When a system errs by failing to protect the host from
disease-causing agents or from malignant cells, the result is
immu-nodeficiency. Immunodeficiency diseases and syndromes are the causes of
significant mortality and morbidity, as well as a source of extremely valuable
information about the physiology of the human immune system.
Immunodeficiency can occur in T cells, B cells, comple-ment, and phagocytes—the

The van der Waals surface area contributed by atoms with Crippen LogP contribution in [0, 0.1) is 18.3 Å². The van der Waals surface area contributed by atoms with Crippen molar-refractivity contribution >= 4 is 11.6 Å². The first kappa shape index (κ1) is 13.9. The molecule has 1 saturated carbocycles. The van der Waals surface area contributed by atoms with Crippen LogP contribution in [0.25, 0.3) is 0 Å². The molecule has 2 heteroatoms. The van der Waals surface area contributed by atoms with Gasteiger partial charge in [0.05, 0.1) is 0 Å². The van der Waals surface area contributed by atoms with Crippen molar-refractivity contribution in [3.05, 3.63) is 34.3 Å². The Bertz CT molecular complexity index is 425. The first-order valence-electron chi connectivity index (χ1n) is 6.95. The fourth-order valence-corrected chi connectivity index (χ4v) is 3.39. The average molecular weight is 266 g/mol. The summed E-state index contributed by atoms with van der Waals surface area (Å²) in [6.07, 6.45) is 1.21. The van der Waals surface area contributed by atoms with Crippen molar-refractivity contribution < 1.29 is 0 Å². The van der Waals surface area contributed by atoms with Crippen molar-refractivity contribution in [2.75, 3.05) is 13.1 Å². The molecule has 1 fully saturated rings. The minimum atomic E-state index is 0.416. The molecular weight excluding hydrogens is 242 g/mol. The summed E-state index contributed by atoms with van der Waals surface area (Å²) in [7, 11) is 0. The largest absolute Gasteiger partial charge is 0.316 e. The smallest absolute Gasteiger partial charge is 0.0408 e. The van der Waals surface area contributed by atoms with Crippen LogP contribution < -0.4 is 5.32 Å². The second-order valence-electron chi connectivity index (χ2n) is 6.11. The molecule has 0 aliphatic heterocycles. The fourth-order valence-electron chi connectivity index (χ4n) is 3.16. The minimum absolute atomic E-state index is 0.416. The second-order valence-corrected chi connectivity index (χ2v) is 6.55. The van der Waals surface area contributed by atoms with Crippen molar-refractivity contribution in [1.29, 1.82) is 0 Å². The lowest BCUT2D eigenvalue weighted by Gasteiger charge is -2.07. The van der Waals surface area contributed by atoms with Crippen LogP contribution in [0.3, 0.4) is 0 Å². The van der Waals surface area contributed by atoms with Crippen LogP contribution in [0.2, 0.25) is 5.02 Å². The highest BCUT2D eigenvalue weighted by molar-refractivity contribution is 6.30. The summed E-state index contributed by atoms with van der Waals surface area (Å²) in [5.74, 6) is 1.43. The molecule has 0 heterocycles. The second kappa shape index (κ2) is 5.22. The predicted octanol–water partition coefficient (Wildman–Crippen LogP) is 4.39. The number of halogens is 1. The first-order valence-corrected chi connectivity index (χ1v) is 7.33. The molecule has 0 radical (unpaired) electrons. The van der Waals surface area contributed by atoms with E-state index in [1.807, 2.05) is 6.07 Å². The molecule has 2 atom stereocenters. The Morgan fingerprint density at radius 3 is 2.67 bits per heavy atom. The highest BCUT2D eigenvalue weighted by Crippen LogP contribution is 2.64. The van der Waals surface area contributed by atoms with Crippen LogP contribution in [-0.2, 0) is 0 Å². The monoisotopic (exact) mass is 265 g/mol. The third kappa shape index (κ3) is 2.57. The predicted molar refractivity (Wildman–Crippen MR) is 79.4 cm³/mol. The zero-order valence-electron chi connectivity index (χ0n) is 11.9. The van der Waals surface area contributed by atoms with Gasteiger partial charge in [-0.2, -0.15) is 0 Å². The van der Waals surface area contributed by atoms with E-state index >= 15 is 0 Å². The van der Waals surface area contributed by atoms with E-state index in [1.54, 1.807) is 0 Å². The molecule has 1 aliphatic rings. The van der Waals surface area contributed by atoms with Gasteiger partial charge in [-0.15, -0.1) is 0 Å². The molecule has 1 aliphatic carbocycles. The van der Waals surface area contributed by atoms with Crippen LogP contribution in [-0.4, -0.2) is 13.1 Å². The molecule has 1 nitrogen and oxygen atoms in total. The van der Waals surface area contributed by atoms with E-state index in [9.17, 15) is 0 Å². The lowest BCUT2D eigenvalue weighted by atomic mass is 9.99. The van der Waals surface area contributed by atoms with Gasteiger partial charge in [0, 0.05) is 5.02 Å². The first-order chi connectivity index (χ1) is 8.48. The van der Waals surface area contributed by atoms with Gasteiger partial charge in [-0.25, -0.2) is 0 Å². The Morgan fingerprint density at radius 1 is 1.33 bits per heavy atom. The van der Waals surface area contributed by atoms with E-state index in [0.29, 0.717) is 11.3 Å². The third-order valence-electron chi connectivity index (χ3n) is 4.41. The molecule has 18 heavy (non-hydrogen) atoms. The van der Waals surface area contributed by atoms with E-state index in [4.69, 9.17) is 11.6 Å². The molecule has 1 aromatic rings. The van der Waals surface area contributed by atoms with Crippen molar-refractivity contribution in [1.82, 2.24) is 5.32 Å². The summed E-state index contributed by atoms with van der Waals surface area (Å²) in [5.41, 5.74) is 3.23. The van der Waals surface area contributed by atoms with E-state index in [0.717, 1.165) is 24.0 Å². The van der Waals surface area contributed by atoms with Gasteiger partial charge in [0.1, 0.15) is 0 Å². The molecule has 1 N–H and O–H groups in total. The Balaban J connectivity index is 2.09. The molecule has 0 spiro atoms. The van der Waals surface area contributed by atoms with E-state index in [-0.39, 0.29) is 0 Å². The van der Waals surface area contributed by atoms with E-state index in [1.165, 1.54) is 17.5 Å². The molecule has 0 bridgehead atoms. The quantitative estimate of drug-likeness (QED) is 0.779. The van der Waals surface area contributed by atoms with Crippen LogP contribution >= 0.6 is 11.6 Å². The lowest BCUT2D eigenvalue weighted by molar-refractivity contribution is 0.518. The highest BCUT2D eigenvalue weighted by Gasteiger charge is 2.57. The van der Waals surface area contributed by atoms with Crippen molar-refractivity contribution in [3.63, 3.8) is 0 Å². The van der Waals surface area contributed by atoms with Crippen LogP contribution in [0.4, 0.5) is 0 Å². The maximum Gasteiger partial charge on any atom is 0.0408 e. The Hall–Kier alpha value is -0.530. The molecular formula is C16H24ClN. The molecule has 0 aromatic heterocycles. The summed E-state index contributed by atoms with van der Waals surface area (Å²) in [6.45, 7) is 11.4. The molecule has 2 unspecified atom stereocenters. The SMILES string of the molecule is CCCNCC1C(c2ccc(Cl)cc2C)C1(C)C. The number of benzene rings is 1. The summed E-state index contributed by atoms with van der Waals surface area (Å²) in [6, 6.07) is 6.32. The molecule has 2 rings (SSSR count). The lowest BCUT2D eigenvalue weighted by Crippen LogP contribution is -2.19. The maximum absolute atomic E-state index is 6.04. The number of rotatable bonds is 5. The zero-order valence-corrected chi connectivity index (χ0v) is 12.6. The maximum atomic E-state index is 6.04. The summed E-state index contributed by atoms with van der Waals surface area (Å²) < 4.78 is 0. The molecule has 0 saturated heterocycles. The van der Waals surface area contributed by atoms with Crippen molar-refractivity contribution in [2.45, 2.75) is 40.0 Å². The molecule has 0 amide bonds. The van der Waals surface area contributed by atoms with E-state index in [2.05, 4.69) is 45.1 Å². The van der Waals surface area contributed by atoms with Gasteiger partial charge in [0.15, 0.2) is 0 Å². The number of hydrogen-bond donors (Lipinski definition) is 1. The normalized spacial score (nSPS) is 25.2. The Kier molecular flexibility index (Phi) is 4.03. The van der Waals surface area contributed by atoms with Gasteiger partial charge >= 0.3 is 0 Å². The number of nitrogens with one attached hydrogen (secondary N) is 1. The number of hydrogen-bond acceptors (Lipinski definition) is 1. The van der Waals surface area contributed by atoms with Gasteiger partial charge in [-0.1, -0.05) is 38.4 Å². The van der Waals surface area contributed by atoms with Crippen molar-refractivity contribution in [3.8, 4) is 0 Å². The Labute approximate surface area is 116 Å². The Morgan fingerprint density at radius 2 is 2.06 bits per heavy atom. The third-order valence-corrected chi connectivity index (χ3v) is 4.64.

major components of the immune system. A functional defect of the immune system
is suspected when a patient:
Has unusual frequency of infections with common or opportunistic
Has unusually severe infections; and
· Is unable to eradicate infections with antibiotics to which the
microorganisms are sensitive. Recurrent infections with certain viruses,
protozoa, and fungi indicate a T-cell deficiency, whereas recurrent infections
with pyogenic bacteria (such as staphylococci) indicate a B-cell deficiency.
Immunodeficiency disorders can be classified as (a) primary immunodeficiencies or (b) secondary immunodeficiencies.